Sunday, 20 July 2008

Coffee, Food and TV

In the 1980s ‘scratch-and-sniff’ promised the worldwide screen-viewing public technological advancements directed towards the other dormant senses. This uncertain future died from a distinct lack of… well, certainty from the audience and since then the furthest humans have stretched in the entertainment industry is IMAX (article to come). However, in our modern day prime-time television audiences have managed to find a way to indulge not their neglected senses, but their dormant muscle, the brain.

A recent trend in television viewing has seen the growth in popularity of cookery programmes, as if executives realised (as Countdown should, similarly, be suffering) that their core fanbase for Ready, Steady, Cook are dying in large numbers, as is befitting of an audience that comprises almost entirely of pensioners. The face of cookery has shifted away from Ainsley Harriott’s loveable campness to the hard-edged, sleek presence of Gordon Ramsey, who has been banned from the set of Junior Masterchef after kicking too many children in the face. Along with 'Cash Gordon' (aptly named for his decision to attach himself to Channel 4’s entire prime-time schedule), Jamie ‘Geezer’ Oliver and Hugh F.W. (you know who I mean, I just can’t spell it) have sparked a passionate interest in food on television. The tragic progression is easily tracked: the toughness and drama of a professional kitchen (see: Geezer’s ‘Fifteen’ Project) mixed with Gordon doing his best to make it worse played on the middle- and upper-middle-class’s belief in quality food and the potential of amateur cookery. The world is now left with Masterchef, The F Word and everything in between.

Entitling my article ‘A Feast for the Eyes’ would have been too easy and would have been giving into an overwhelming urge prodding at me to gorge myself on all the potential food puns, but would have given an insight into the heart of my anger surrounding this matter (besides the banishment of Ainsley from the new trend of TV). My anger is tied to the supposedly fatal flaw of programmes about culinary culture… you can not taste the food. The harshest perpetrator of this atrocity is the new, revamped, post- Lloyd Grossman Masterchef and the detailed articulations of the two fat men presenting the programme. The merits submitted to the audience are unattainable and yet this audience (the demographic of which are accurately represented by my parents - tediously middle-aged, middle-class, middle-income suburbanites) are drawn into supporting a specific party (or chef). For once in a discussion about credibility of tv programming Big Brother wins, because at least the interest of the audience is sustained by a quality that is remotely accessible. The ramblings of one man who looks perpetually stoned (“yeah, food’s fucking brilliant! Please keep giving me more! Have you got any Frosties?”) and one man who seems to like everybody (“I like her, because she’s probably going to re-watch this and hate me”) are not the basis for any form of judgement. “The pheasant was overdone” completely alters the audience’s reception of the food by their brains when, if we’re honest, very few of us have had enough pheasant to know when it’s not just duck that we’re being swindled into paying more for.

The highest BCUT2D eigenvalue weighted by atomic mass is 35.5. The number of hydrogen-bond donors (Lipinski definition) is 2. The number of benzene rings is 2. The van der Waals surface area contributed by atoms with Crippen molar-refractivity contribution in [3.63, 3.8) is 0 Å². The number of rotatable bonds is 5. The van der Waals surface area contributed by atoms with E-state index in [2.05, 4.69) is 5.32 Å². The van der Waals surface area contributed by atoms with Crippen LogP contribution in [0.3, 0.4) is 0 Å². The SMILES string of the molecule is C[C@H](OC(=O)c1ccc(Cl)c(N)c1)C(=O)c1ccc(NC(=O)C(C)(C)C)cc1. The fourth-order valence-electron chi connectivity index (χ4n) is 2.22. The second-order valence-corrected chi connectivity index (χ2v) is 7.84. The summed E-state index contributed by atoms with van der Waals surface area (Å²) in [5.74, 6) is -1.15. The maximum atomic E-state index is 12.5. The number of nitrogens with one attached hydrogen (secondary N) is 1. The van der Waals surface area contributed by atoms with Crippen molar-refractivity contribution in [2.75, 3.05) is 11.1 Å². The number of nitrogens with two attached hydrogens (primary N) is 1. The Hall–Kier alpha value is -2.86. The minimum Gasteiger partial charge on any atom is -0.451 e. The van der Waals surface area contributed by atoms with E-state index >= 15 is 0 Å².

The pinnacle of this tedium arrives at the point in which the key demographic (or target audience) were so well identified by the producers at Channel 4 that the middle-classes should feel ashamed to be so transparent. Come Dine With Me put dinner parties on television and has been met with great success. All the dressing-up, the politics, the competitiveness, the intimacy of a dinner party, but without the food. Perhaps dinner parties, like the programmes that are indulged in by dinner-party-goers/throwers, were never about the food. The only saving point is Come Dine With Me’s narrator, whose open cynicism perfectly embodies the sentiments of this writer and makes it essential viewing.


OLIVER HOLDEN-REA

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